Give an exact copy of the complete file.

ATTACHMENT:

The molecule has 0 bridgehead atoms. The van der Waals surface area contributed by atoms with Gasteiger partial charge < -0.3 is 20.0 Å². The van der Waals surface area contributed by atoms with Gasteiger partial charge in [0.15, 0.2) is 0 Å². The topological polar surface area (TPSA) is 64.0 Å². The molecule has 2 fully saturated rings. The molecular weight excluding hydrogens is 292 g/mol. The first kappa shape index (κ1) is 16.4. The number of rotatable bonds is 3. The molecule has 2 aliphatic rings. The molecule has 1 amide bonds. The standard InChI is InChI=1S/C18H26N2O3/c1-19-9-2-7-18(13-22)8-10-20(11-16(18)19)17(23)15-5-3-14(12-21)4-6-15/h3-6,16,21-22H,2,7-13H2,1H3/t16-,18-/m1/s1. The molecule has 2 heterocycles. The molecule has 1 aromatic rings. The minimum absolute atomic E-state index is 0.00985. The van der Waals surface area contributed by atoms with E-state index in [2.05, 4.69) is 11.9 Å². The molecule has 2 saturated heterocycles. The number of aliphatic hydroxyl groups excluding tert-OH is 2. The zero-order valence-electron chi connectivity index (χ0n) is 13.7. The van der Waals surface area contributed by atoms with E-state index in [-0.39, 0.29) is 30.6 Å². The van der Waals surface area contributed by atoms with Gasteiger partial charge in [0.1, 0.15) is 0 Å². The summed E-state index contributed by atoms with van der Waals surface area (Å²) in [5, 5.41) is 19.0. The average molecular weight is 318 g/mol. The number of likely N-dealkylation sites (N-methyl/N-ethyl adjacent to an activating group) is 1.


The molecule has 0 bridgehead atoms. The van der Waals surface area contributed by atoms with Gasteiger partial charge < -0.3 is 20.0 Å². The van der Waals surface area contributed by atoms with Gasteiger partial charge in [0.15, 0.2) is 0 Å². The topological polar surface area (TPSA) is 64.0 Å². The molecule has 2 fully saturated rings. The molecular weight excluding hydrogens is 292 g/mol. The first kappa shape index (κ1) is 16.4. The number of rotatable bonds is 3. The molecule has 2 aliphatic rings. The molecule has 1 amide bonds. The standard InChI is InChI=1S/C18H26N2O3/c1-19-9-2-7-18(13-22)8-10-20(11-16(18)19)17(23)15-5-3-14(12-21)4-6-15/h3-6,16,21-22H,2,7-13H2,1H3/t16-,18-/m1/s1. The molecule has 2 heterocycles. The molecule has 1 aromatic rings. The minimum absolute atomic E-state index is 0.00985. The van der Waals surface area contributed by atoms with E-state index in [2.05, 4.69) is 11.9 Å². The molecule has 2 saturated heterocycles. The number of aliphatic hydroxyl groups excluding tert-OH is 2. The zero-order valence-electron chi connectivity index (χ0n) is 13.7. The van der Waals surface area contributed by atoms with E-state index in [-0.39, 0.29) is 30.6 Å². The van der Waals surface area contributed by atoms with Gasteiger partial charge in [0.1, 0.15) is 0 Å². The summed E-state index contributed by atoms with van der Waals surface area (Å²) in [5, 5.41) is 19.0. The average molecular weight is 318 g/mol. The number of likely N-dealkylation sites (N-methyl/N-ethyl adjacent to an activating group) is 1.